Now that the encampments are gone, what do we have to show for our movement? As it turns out, quite a bit.
The oil giant is becoming notorious as shareholders, mayors, and indigenous people criticize its actions.
Factory owners in the United States say that the Trans-Pacific Partnership—which is being negotiated this week in Brunei—will force them to lay off workers. Yet opponents in Washington are few and far between.
Start by switching to an alternative search engine, using an alias on Facebook, and supporting allied nonprofits.
A movement to improve pay and work conditions in America’s fast food restaurants appears to be gathering steam.
Eight in ten Americans oppose the Supreme Court ruling, which allows unlimited corporate spending on U.S. elections. Delaware is the latest state to demand that Congress step in and overturn it.
In a statement, ecologist Sandra Steingraber denounced Illinois’ new fracking regulations and described the need for a movement dedicated to abolishing fracking nationwide.
This weekend, people in 250 cities on 6 continents will march against meddling in the global food supply by Monsanto—the company that brought us Agent Orange, Dioxin, PCBs, and the bovine growth hormone.
A new player has joined the high-stakes bidding war over the Tribune Company, which owns some of America’s largest newspapers: the people of the United States.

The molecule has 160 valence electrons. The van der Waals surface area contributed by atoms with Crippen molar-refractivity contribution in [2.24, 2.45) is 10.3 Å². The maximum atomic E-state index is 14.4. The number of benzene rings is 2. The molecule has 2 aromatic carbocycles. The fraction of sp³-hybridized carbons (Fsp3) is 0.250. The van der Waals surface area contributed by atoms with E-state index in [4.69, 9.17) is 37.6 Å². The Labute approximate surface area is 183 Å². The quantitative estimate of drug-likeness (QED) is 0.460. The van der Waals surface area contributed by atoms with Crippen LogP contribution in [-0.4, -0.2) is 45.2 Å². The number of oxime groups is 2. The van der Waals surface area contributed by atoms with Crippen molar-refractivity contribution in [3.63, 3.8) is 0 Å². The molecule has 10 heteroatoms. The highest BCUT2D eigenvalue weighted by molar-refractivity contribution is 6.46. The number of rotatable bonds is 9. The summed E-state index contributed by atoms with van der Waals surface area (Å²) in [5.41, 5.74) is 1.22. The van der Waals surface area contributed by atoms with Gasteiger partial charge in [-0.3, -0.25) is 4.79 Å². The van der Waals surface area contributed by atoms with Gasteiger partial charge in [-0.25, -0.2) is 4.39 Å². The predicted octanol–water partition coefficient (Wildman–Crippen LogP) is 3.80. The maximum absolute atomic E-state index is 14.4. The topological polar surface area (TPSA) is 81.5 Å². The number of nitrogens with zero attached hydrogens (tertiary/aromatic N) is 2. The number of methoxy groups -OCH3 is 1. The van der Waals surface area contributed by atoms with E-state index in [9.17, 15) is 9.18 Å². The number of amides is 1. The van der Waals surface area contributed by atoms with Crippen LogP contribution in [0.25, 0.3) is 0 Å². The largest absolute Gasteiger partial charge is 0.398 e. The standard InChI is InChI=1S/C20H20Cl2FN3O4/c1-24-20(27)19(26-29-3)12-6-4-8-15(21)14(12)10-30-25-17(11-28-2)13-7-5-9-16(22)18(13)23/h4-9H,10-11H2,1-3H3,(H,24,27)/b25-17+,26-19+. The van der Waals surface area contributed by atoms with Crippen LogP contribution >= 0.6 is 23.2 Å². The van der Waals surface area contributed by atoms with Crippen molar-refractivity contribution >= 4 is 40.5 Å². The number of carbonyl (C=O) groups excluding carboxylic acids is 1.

After marching halfway across the state of Florida, members of the Immokalee Coalition of Farmworkers got fired up at a rally in front of Publix headquarters in Lakeland, Fla. Here’s some of what they had to say.
Tens of thousands of people from around the world gathered in Tunisia last week to talk about creating a fairer world. Here are some of the hottest topics from the panels in Tunis.
A report intended to help the oil and gas industry squash the anti-fracking movement turns out to be full of useful information—and admits that much of what activists are saying is true.
Gar Alperovitz’s film points to worker-owned cooperatives as a growing alternative to traditional capitalism and socialism.
The movement to overturn Citizens United might just make 2012’s record election spending into the end of an era.
Far from being a gimmick, having the U.S. Treasury mint high-denomination coins is a solution that cuts to the root of America’s financial problems. And Benjamin Franklin would have liked it, too.